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TikTok policy discriminated against disabled video posters

The Chinese video-sharing app TikTok has roughly 800 million users every day. While it works to bolster an image as a hub for global self-expression, it works with the Chinese government to suppress dissent. Now, recent documents show that TikTok also suppressed images of people that it didn’t feel gave the best impression of Chinese society, including people with disabilities.

Videos showing poverty or unpleasantness of any kind are being suppressed, and that includes videos showing people with disabilities. The plans to suppress these videos is laid out in internal documents obtained by the Intercept.

Video sharers on TikTok aim to be included in the “For You” section of the app. This is a firehose of videos promoted by secret criteria. Even today, no one knows specifically what gets a video included in the “For You” section — but we now know some of the things that could keep a video out.

TikTok apparently argued that uploads by undesirable might “decrease the short-term new user retention rate,” says one policy document. “If the character’s appearance of the shooting environment is not good, the video will be much less attracted, not worthing [sic] to be recommended to new users.”

Moderators were explicitly advised to suppress videos by users with flaws, such as:

  • Abnormal body shape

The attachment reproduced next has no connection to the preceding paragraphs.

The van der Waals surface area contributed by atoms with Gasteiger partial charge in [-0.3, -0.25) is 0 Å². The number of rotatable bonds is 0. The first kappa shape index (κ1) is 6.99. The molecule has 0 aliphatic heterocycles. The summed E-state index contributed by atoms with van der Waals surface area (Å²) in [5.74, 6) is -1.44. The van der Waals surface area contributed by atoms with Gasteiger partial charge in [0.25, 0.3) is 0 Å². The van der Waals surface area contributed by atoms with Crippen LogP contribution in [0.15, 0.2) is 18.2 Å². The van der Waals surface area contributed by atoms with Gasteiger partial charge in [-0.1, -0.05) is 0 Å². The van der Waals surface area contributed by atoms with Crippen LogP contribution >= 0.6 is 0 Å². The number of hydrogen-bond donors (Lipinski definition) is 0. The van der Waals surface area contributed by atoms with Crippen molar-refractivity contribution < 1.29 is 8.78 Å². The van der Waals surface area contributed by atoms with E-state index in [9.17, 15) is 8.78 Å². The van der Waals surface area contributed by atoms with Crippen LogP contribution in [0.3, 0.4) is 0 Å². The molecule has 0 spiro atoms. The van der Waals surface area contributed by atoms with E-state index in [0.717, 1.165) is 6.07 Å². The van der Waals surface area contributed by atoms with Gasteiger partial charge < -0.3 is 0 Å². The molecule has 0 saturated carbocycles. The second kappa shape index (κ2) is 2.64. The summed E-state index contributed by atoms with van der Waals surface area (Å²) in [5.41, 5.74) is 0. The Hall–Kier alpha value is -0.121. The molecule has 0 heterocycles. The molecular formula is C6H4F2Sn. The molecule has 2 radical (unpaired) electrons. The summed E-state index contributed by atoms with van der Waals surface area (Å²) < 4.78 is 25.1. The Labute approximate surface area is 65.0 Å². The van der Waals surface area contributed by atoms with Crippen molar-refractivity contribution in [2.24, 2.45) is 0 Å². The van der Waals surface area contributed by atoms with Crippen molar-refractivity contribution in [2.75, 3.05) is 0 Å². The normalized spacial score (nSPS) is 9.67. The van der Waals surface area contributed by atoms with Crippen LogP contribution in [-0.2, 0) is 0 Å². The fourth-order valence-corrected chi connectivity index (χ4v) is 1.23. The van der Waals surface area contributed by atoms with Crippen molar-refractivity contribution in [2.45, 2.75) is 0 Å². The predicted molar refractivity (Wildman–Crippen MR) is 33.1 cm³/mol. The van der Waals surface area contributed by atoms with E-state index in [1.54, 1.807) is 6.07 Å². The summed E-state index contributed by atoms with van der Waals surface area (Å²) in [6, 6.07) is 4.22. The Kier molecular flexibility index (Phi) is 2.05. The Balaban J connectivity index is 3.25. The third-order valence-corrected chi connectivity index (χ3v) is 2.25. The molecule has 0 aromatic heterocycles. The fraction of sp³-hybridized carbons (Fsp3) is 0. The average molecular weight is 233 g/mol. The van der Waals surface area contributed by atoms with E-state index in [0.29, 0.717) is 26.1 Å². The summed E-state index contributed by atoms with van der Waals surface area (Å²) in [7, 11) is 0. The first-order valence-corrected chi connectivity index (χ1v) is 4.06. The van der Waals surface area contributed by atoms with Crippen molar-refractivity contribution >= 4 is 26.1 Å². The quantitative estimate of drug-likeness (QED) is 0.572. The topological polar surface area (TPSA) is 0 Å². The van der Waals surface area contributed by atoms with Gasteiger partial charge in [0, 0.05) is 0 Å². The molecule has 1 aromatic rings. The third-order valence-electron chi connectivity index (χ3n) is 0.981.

• Ugly facial looks
  • Dwarfism
  • Obvious beer belly
  • Too many wrinkles
  • Eye disorders
  • Other “low quality” traits

Additionally, moderators were told to watch out for symptoms of poverty, such as “slummy character [sic],” “crack on the wall” or “old and disreputable decorations.”

A TikTok spokesperson told the Intercept that the policies are no longer in use and, in some cases, may never have been in use. He added that the suppression rules “represented an early blunt attempt at preventing bullying,” although no anti-bullying rationale appears in the documents. Instead, the rationale for the suppression was explicitly to boost new membership by providing an aspirational appearance to the site.

At the same time, TikTok apparently took certain users and influencers under its wing to prevent them from being accidentally suppressed.

TikTok also adopted policies that suppressed political speech by users. According to the Intercept, these policies were often more strict than the Chinese government’s policies. For example, TikTok broadcasts could not defame civil servants of relatives of party members, endanger national security or even harm “national honor and interests.” Users who uploaded videos thought to be unpopular with Beijing were knocked off the platform, sometimes permanently. “Disrupting national unity” could get you banned permanently.

In the United States, it almost certainly violates civil rights laws to suppress the content of people with disabilities. Whether TikTok can be held to account for its actions remains to be seen.